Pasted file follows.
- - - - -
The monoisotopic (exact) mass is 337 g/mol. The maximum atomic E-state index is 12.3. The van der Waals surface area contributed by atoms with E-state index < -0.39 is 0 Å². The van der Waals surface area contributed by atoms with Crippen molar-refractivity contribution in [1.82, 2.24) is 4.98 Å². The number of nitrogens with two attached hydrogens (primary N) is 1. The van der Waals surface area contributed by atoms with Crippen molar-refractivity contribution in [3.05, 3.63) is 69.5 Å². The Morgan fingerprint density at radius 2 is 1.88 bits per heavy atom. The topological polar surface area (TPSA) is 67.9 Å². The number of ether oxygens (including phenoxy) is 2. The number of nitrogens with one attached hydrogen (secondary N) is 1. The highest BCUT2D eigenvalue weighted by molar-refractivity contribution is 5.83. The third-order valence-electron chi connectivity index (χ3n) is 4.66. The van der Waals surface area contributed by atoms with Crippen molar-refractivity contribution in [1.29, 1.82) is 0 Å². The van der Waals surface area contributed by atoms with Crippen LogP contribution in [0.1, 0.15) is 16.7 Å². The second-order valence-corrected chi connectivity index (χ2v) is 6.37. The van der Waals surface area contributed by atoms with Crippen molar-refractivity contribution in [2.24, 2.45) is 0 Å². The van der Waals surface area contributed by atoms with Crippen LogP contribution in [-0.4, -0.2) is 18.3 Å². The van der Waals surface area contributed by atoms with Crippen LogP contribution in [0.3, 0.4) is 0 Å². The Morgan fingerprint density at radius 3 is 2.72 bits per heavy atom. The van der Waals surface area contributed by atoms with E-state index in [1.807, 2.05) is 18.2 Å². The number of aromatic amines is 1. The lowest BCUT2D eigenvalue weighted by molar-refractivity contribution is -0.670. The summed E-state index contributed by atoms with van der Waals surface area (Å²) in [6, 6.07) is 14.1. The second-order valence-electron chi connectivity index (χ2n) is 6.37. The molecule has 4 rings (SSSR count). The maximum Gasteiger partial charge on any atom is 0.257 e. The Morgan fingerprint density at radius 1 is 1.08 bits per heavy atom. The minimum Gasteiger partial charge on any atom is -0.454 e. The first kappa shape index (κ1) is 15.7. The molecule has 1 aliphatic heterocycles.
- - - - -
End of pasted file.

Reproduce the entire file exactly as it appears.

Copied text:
The monoisotopic (exact) mass is 337 g/mol. The maximum atomic E-state index is 12.3. The van der Waals surface area contributed by atoms with E-state index < -0.39 is 0 Å². The van der Waals surface area contributed by atoms with Crippen molar-refractivity contribution in [1.82, 2.24) is 4.98 Å². The number of nitrogens with two attached hydrogens (primary N) is 1. The van der Waals surface area contributed by atoms with Crippen molar-refractivity contribution in [3.05, 3.63) is 69.5 Å². The Morgan fingerprint density at radius 2 is 1.88 bits per heavy atom. The topological polar surface area (TPSA) is 67.9 Å². The number of ether oxygens (including phenoxy) is 2. The number of nitrogens with one attached hydrogen (secondary N) is 1. The highest BCUT2D eigenvalue weighted by molar-refractivity contribution is 5.83. The third-order valence-electron chi connectivity index (χ3n) is 4.66. The van der Waals surface area contributed by atoms with Crippen molar-refractivity contribution in [1.29, 1.82) is 0 Å². The van der Waals surface area contributed by atoms with Crippen LogP contribution in [0.1, 0.15) is 16.7 Å². The second-order valence-corrected chi connectivity index (χ2v) is 6.37. The van der Waals surface area contributed by atoms with Crippen molar-refractivity contribution in [2.24, 2.45) is 0 Å². The van der Waals surface area contributed by atoms with Crippen LogP contribution in [-0.4, -0.2) is 18.3 Å². The van der Waals surface area contributed by atoms with Crippen LogP contribution in [0.3, 0.4) is 0 Å². The Morgan fingerprint density at radius 3 is 2.72 bits per heavy atom. The van der Waals surface area contributed by atoms with E-state index in [1.807, 2.05) is 18.2 Å². The number of aromatic amines is 1. The lowest BCUT2D eigenvalue weighted by molar-refractivity contribution is -0.670. The summed E-state index contributed by atoms with van der Waals surface area (Å²) in [6, 6.07) is 14.1. The second-order valence-electron chi connectivity index (χ2n) is 6.37. The molecule has 4 rings (SSSR count). The maximum Gasteiger partial charge on any atom is 0.257 e. The Morgan fingerprint density at radius 1 is 1.08 bits per heavy atom. The minimum Gasteiger partial charge on any atom is -0.454 e. The first kappa shape index (κ1) is 15.7. The molecule has 1 aliphatic heterocycles.